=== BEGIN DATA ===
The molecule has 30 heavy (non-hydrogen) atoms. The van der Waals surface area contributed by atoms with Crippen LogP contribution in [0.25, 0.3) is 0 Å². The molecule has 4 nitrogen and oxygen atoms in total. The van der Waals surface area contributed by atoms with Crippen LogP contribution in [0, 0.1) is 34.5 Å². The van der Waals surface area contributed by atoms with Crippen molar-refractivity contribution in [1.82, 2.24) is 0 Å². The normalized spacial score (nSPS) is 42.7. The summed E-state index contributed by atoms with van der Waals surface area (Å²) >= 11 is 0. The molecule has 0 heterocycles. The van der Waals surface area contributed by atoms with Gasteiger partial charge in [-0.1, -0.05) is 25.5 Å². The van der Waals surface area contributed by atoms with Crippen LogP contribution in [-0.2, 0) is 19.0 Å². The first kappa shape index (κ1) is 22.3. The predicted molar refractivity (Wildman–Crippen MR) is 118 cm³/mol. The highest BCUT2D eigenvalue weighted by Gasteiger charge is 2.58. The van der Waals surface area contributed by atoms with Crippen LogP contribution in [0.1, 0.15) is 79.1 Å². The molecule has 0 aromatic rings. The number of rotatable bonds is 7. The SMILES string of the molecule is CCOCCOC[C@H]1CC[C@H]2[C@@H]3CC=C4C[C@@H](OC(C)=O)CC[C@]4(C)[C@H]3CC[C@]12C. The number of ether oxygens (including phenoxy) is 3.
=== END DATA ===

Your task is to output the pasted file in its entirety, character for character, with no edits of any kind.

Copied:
The molecule has 30 heavy (non-hydrogen) atoms. The van der Waals surface area contributed by atoms with Crippen LogP contribution in [0.25, 0.3) is 0 Å². The molecule has 4 nitrogen and oxygen atoms in total. The van der Waals surface area contributed by atoms with Crippen LogP contribution in [0, 0.1) is 34.5 Å². The van der Waals surface area contributed by atoms with Crippen molar-refractivity contribution in [1.82, 2.24) is 0 Å². The normalized spacial score (nSPS) is 42.7. The summed E-state index contributed by atoms with van der Waals surface area (Å²) >= 11 is 0. The molecule has 0 heterocycles. The van der Waals surface area contributed by atoms with Gasteiger partial charge in [-0.1, -0.05) is 25.5 Å². The van der Waals surface area contributed by atoms with Crippen LogP contribution in [-0.2, 0) is 19.0 Å². The first kappa shape index (κ1) is 22.3. The predicted molar refractivity (Wildman–Crippen MR) is 118 cm³/mol. The highest BCUT2D eigenvalue weighted by Gasteiger charge is 2.58. The van der Waals surface area contributed by atoms with Crippen LogP contribution in [0.1, 0.15) is 79.1 Å². The molecule has 0 aromatic rings. The number of rotatable bonds is 7. The SMILES string of the molecule is CCOCCOC[C@H]1CC[C@H]2[C@@H]3CC=C4C[C@@H](OC(C)=O)CC[C@]4(C)[C@H]3CC[C@]12C. The number of ether oxygens (including phenoxy) is 3.